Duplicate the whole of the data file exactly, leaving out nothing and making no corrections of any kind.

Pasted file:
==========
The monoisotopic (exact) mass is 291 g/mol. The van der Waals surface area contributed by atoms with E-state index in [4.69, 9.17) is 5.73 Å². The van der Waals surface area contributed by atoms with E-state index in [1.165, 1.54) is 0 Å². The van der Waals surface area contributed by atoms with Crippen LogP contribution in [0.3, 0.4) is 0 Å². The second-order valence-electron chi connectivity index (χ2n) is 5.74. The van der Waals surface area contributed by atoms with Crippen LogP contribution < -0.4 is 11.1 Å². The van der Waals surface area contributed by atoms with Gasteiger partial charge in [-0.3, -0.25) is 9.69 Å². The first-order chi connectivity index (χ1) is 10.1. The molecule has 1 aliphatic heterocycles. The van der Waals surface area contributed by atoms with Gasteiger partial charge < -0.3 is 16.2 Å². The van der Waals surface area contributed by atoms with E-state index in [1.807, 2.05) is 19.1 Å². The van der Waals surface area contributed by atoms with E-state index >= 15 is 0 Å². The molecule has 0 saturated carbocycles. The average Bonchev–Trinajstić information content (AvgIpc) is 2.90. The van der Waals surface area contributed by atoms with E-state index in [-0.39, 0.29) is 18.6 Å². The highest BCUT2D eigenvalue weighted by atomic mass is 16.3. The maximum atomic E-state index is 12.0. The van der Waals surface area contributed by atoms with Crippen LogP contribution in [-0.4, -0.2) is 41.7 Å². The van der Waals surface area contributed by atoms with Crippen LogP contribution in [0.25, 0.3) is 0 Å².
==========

The monoisotopic (exact) mass is 291 g/mol. The van der Waals surface area contributed by atoms with E-state index in [4.69, 9.17) is 5.73 Å². The van der Waals surface area contributed by atoms with E-state index in [1.165, 1.54) is 0 Å². The van der Waals surface area contributed by atoms with Crippen LogP contribution in [0.3, 0.4) is 0 Å². The second-order valence-electron chi connectivity index (χ2n) is 5.74. The van der Waals surface area contributed by atoms with Crippen LogP contribution < -0.4 is 11.1 Å². The van der Waals surface area contributed by atoms with Gasteiger partial charge in [-0.3, -0.25) is 9.69 Å². The first-order chi connectivity index (χ1) is 10.1. The molecule has 1 aliphatic heterocycles. The van der Waals surface area contributed by atoms with Gasteiger partial charge < -0.3 is 16.2 Å². The van der Waals surface area contributed by atoms with E-state index in [1.807, 2.05) is 19.1 Å². The van der Waals surface area contributed by atoms with E-state index >= 15 is 0 Å². The molecule has 0 saturated carbocycles. The average Bonchev–Trinajstić information content (AvgIpc) is 2.90. The van der Waals surface area contributed by atoms with E-state index in [-0.39, 0.29) is 18.6 Å². The highest BCUT2D eigenvalue weighted by atomic mass is 16.3. The maximum atomic E-state index is 12.0. The van der Waals surface area contributed by atoms with Crippen LogP contribution in [-0.4, -0.2) is 41.7 Å². The van der Waals surface area contributed by atoms with Crippen LogP contribution in [0.25, 0.3) is 0 Å².